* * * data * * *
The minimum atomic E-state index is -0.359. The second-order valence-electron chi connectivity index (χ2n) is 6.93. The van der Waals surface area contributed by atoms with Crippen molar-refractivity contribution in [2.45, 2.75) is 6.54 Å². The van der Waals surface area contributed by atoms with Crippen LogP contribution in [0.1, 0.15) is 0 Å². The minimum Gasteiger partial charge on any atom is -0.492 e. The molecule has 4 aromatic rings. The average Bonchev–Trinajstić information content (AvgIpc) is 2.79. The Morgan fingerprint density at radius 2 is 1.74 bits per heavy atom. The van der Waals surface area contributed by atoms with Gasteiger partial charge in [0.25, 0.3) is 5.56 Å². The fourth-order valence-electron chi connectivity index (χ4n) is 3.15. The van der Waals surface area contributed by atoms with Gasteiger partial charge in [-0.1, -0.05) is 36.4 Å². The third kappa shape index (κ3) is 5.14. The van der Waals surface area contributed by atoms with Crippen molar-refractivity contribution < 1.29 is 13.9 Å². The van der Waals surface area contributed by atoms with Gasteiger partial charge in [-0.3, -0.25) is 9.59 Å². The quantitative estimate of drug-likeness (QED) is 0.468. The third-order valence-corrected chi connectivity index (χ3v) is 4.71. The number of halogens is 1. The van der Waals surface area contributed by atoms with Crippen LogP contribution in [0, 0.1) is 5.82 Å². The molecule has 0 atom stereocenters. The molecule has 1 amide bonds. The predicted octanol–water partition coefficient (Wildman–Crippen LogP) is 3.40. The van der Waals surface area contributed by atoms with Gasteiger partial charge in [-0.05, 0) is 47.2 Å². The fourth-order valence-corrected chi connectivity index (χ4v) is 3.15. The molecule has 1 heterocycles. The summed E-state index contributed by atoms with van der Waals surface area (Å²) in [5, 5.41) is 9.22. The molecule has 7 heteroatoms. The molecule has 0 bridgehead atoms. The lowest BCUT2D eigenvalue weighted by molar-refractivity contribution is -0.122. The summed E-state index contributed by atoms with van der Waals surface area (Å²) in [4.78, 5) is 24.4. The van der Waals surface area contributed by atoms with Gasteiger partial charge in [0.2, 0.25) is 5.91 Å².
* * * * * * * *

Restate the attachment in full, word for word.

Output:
The minimum atomic E-state index is -0.359. The second-order valence-electron chi connectivity index (χ2n) is 6.93. The van der Waals surface area contributed by atoms with Crippen molar-refractivity contribution in [2.45, 2.75) is 6.54 Å². The van der Waals surface area contributed by atoms with Crippen LogP contribution in [0.1, 0.15) is 0 Å². The minimum Gasteiger partial charge on any atom is -0.492 e. The molecule has 4 aromatic rings. The average Bonchev–Trinajstić information content (AvgIpc) is 2.79. The Morgan fingerprint density at radius 2 is 1.74 bits per heavy atom. The van der Waals surface area contributed by atoms with Gasteiger partial charge in [0.25, 0.3) is 5.56 Å². The fourth-order valence-electron chi connectivity index (χ4n) is 3.15. The van der Waals surface area contributed by atoms with Gasteiger partial charge in [-0.1, -0.05) is 36.4 Å². The third kappa shape index (κ3) is 5.14. The van der Waals surface area contributed by atoms with Crippen molar-refractivity contribution < 1.29 is 13.9 Å². The van der Waals surface area contributed by atoms with Gasteiger partial charge in [-0.3, -0.25) is 9.59 Å². The quantitative estimate of drug-likeness (QED) is 0.468. The third-order valence-corrected chi connectivity index (χ3v) is 4.71. The number of halogens is 1. The van der Waals surface area contributed by atoms with Crippen LogP contribution in [0, 0.1) is 5.82 Å². The molecule has 0 atom stereocenters. The molecule has 1 amide bonds. The predicted octanol–water partition coefficient (Wildman–Crippen LogP) is 3.40. The van der Waals surface area contributed by atoms with Gasteiger partial charge in [-0.05, 0) is 47.2 Å². The fourth-order valence-corrected chi connectivity index (χ4v) is 3.15. The molecule has 1 heterocycles. The summed E-state index contributed by atoms with van der Waals surface area (Å²) in [5, 5.41) is 9.22. The molecule has 7 heteroatoms. The molecule has 0 bridgehead atoms. The lowest BCUT2D eigenvalue weighted by molar-refractivity contribution is -0.122. The summed E-state index contributed by atoms with van der Waals surface area (Å²) in [4.78, 5) is 24.4. The van der Waals surface area contributed by atoms with Gasteiger partial charge in [0.2, 0.25) is 5.91 Å².